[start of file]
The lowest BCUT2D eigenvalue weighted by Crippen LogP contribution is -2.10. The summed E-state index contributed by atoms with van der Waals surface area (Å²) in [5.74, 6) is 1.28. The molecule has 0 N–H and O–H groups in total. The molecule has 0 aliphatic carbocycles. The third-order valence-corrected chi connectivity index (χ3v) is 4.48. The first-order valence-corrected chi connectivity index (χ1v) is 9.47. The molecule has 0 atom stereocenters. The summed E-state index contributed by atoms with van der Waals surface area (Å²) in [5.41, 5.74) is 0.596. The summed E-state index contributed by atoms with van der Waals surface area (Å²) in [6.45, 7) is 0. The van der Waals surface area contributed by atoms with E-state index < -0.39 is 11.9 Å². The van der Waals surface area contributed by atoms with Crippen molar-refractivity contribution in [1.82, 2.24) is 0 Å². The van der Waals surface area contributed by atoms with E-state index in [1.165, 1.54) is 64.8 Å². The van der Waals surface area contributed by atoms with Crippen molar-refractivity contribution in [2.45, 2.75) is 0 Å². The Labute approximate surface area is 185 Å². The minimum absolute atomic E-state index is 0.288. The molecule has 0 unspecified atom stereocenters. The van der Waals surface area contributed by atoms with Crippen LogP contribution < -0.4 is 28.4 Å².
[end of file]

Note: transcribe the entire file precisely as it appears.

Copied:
The lowest BCUT2D eigenvalue weighted by Crippen LogP contribution is -2.10. The summed E-state index contributed by atoms with van der Waals surface area (Å²) in [5.74, 6) is 1.28. The molecule has 0 N–H and O–H groups in total. The molecule has 0 aliphatic carbocycles. The third-order valence-corrected chi connectivity index (χ3v) is 4.48. The first-order valence-corrected chi connectivity index (χ1v) is 9.47. The molecule has 0 atom stereocenters. The summed E-state index contributed by atoms with van der Waals surface area (Å²) in [5.41, 5.74) is 0.596. The summed E-state index contributed by atoms with van der Waals surface area (Å²) in [6.45, 7) is 0. The van der Waals surface area contributed by atoms with E-state index < -0.39 is 11.9 Å². The van der Waals surface area contributed by atoms with Crippen molar-refractivity contribution in [1.82, 2.24) is 0 Å². The van der Waals surface area contributed by atoms with E-state index in [1.165, 1.54) is 64.8 Å². The van der Waals surface area contributed by atoms with Crippen molar-refractivity contribution in [2.45, 2.75) is 0 Å². The Labute approximate surface area is 185 Å². The minimum absolute atomic E-state index is 0.288. The molecule has 0 unspecified atom stereocenters. The van der Waals surface area contributed by atoms with Crippen LogP contribution < -0.4 is 28.4 Å².